Over three days in June, three of Canada’s most influential performance artists came together in Making the Invisible Visible: Embodied Explorations of Site and Situation. Margaret Dragu (Vancouver), Johanna Householder (Toronto), and Judith Price (Victoria), in collaboration with each other and a group of dancers and guests, each took on a municipality in the capital region to explore the relationships between performance art, dance, intervention, public space, and location.
In “Tweed Curtain”, Margaret Dragu took on the municipality of Oak Bay with guests, Fran Benton and Rev. Michelle Slater, Minister of Oak Bay United Church. As many locals know, Oak Bay is said to exist “behind the tweed curtain”. Some say it is more British than Britain itself. With that in mind, the performance of “Tweed Curtain” began with participants at the Oak Bay Municipal Hall receiving passports and weaving through a seemingly endless queue, occasionally stopping to receive a visa chop in their passports. The officiousness of the immigration officers-cum-dancers and the background music of “I Walk The Line” by Johnny Cash, poked fun at the idea of entering the foreign country that is Oak Bay.
The inimitable Fran Benton was the tour guide to Oak Bay. A consummate storyteller, Fran described herself as a native in the exotic country of Oak Bay. Participants young and old lived vicariously through Fran’s animated stories of growing up here, as she led everyone on a walking tour that included the old Oak Bay Theatre, the Community Clinic (now the Municipal Hall), a rocky cul-de-sac on Brighton Avenue and a “Gothic” house on Roslyn Street. At each location, Fran handed out little treats that formed part of her memory of that place. Participants were treated to little lace bundles of bridge mix, home-baked sugar cookies imprinted with an acorn to symbolize Oak Bay and liquorice all-sorts.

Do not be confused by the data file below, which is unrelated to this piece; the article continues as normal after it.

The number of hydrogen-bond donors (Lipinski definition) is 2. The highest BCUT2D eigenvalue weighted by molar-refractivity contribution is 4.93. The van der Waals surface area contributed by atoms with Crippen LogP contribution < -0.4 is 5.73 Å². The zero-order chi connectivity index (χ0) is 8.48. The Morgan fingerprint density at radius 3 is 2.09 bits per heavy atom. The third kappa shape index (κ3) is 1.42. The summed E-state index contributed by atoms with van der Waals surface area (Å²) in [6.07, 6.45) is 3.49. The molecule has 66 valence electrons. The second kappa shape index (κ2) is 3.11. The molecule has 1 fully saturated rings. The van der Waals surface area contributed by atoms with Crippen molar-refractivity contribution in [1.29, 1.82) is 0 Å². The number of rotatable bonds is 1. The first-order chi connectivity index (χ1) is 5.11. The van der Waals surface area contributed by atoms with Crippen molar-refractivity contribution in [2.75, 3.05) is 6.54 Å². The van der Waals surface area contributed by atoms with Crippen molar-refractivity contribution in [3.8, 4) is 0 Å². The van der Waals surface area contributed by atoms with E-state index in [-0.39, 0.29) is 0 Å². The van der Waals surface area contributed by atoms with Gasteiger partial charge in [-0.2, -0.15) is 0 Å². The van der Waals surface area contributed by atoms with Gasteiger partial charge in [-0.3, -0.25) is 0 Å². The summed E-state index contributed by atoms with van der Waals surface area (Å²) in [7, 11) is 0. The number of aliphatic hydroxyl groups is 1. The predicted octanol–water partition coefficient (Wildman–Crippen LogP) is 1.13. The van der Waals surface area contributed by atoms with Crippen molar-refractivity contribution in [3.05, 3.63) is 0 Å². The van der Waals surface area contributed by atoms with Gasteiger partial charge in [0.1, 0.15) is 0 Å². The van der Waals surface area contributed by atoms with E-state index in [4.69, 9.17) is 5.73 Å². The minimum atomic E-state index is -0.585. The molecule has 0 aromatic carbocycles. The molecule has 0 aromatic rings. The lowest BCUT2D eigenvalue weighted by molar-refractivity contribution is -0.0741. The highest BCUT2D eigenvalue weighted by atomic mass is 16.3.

The final destination of the Tweed Curtain tour was the Oak Bay United Church (pictured above), where the dancers twirled and danced with colourful scarves along the twin staircases leading up to the church entrance. Participants gathered on the front lawn, and together with Rev. Michelle, Margaret Dragu led everyone in singing the Sunday School favourite “Jesus Loves The Little Children” sixteen times. Each rendition was sung to the name of a Christian fascist world leader with anti-migrant/refugee platforms, as a reminder that they themselves likely sang this song as children.
The mapping project continued over the following days with Judith Price at Macaulay Point and Joanna Householder at Swan Lake Christmas Hill Bird Sanctuary.